The Inter-American human rights system primarily bases the land rights protection of Afro communities on the concept of tribal peoples as stipulated in the International Labor Organization Convention No. 169 (ILO Convention No. 169). This convention defines tribal peoples as population groups who (1) exhibit social, cultural, and economic characteristics different from other population groups; (2) regulate their status wholly or partially by their own customs, traditions, or special rules; and (3) self-identify as tribal members. Applying this concept to Afro-descendants is appealing because it contains elements of collectivity and self-regulation that resonate with Afro communities. Moreover, unlike the definition of indigenous peoples, it does not require a community to live on a given territory prior to colonization or the establishment of state boundaries. The former is crucial given that Afro-descendants arrived as enslaved people during the European colonization of Latin America and therefore have not lived on their lands since before the colonization. Rather, they were present on the territory of Latin American states at the same times as these states were established.
All Inter-American human rights cases dealing with Afro communities apply the terminology of tribal peoples. For instance, in Saramaka People v. Suriname, the Inter-American Court addressed the land rights of the Afro-descendant Saramaka people and their battle against mining and logging companies, which had received concessions from the Surinamese state to carry out activities on the Saramaka’s land without prior consultation. When discussing the legal scheme applicable to the Saramaka, the Court held that the Saramaka is a tribal people “because of their special relationship with their ancestral territories, and because they regulate themselves, at least partially, by their own norms, customs, and/or traditions.” In more recent jurisprudence, the Inter-American Court has abandoned the distinction between indigenous and tribal peoples altogether. In the 2015 case, Garifuna Community of Triunfo de la Cruz and its Members v. Honduras, the Court dealt with the question of whether the Honduran state’s urban development projects that extended into the ancestral land of the Afro community of Triunfo de la Cruz violated the community’s land rights under the American Convention on Human Rights. To determine the nature and scope of these land rights, the Court discussed whether the community qualifies as an indigenous people, tribal people, or neither. It first analyzed the community’s history, relationship to the traditional land, economic activities, language, and internal organization. The Court then simply stated that it would consider “the indigenous or tribal nature” of the community, as both indigenous and tribal peoples enjoy the same land-related rights.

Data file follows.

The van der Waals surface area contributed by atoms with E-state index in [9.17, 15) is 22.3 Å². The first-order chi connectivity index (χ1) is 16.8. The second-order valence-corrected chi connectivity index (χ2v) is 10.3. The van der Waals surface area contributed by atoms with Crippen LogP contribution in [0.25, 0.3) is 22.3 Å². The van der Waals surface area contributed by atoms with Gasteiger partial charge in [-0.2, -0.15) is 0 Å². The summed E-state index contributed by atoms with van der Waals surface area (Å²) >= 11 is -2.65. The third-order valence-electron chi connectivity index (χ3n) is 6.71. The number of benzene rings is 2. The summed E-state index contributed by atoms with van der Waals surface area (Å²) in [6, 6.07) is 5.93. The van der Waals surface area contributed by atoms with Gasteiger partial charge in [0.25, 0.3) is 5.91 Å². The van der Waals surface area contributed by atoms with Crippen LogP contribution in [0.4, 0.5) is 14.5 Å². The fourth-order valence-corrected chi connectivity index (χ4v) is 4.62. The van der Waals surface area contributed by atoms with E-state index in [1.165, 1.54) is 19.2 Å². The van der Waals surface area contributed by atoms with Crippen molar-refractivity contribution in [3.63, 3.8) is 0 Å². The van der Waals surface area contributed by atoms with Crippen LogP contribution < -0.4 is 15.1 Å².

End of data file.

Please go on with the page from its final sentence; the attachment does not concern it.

In Saramaka and Garifuna Community of Triunfo de la Cruz, the Court looked for cultural characteristics similar to those attributed to indigenous peoples to determine whether a specific community qualified as tribal. For example, it analyzed whether the community has a unique language, observes folkloric elements of culture, such as traditional dances and music, relies on the ancestral land for its cultural, spiritual, and material survival, and engages in traditional economic activities, including fishing, hunting, and agriculture. In evaluating the folkloric elements criteria, the Court relied on testimonies of anthropologists, historians, and other experts on cultural features of these communities. This approach requires Afro-descendants to show cultural elements to gain the right to collective land ownership, natural resources, prior consultation, and a healthy environment. Legal scholars have coined this understanding “the cultural approach” because it obliges communities seeking protection under the concept of tribal peoples to prove certain cultural characteristics.
The Inter-American human rights system’s rationale for its tribal peoples approach is that Afro-descendant communities adhere to a traditional lifestyle akin to that of indigenous peoples and thus should be able to prove the same cultural features to benefit from the collective land rights protection. Unlike the majority population, Afro communities rely on their ancestral land to survive as a community and maintain their ancestors’ way of life. The Inter-American human rights system also argues that granting legal protection of their lands supports the communities’ cultures, an integral part of a democratic and pluralist society. Based on these considerations, the Inter-American human rights system has granted far-reaching land rights to Afro communities that qualify as tribal.